Tuesday, April 28, 2015

Round One of the Mayor’s Race

A CA-sponsored forum Monday night suggests how this drama might play out.

Posted By on Tue, Apr 28, 2015 at 9:25 AM



The first mayoral debate — or forum, as emcee Kyle Veazey of the sponsoring Commercial Appeal, preferred to call it — of the 2015 city election season took place before a good crowd at the old Goldcrest Brewery on Tennessee Street Monday night, and, while there were no winners as such among the five hopefuls invited, it was possible to make out some distinctions.
click to enlarge Mayor Wharton makes his case while opponent Strickland listens. - JB
  • JB
  • Mayor Wharton makes his case while opponent Strickland listens.


To start with Justin Ford, the youthful County Commission chairman demonstrated likeability but nothing much to anchor it except a recap of his résumé and prerogatives (“I make appointments"), a recommended slogan (“Listen, Assist, and Invest”), and enough platitudes and expressions of good will to start a smarm farm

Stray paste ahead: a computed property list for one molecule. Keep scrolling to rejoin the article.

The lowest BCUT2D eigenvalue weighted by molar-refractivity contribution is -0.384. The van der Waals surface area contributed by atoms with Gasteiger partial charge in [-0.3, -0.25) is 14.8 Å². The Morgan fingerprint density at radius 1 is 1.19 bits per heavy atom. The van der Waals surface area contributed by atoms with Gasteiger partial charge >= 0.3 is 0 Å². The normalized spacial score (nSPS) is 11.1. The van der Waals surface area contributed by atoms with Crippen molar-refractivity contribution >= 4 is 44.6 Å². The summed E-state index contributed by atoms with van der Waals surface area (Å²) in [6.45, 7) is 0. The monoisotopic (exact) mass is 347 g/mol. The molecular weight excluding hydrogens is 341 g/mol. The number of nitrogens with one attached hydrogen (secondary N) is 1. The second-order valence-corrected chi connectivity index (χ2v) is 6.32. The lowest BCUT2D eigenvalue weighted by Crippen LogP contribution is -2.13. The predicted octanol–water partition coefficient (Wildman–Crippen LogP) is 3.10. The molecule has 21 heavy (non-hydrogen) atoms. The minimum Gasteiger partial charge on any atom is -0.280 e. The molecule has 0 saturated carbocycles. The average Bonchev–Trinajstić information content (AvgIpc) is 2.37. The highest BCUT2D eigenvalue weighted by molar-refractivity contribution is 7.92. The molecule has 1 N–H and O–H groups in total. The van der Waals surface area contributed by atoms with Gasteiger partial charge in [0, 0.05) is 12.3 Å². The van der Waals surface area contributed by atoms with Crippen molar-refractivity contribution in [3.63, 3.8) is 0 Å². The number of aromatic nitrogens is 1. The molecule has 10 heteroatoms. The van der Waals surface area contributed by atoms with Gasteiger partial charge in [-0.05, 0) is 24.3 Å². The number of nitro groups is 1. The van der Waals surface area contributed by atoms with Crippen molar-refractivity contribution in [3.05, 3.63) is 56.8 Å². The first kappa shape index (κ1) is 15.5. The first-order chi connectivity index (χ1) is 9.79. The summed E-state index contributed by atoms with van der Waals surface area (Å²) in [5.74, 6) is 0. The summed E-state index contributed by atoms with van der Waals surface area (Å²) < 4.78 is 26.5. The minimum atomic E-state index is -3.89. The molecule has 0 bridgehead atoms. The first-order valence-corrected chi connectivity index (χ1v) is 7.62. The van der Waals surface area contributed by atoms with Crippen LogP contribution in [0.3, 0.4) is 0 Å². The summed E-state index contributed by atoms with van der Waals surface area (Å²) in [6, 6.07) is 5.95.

This is not to doubt Ford’s capability, merely to suggest that he was short on specifics, no doubt on purpose, and did nothing to counter a widespread impression that he is in the race not so much with expectations of winning it as to extend his name recognition for some future electoral purpose.

By contrast, Memphis Police Association president Mike Williams, generally considered a long shot, was all agenda. Pledged to represent the interests of city employees and ordinary citizens, Williams talked up small business and deplored the strategy of enticing big showy industries here by means of PILOT (paynent-in-lieu-of-taxes) arrangements. Indeed, he went so far as to suggest that ElectroLux is already looking to go “out the door.” because “they didn’t get the profits they thought.”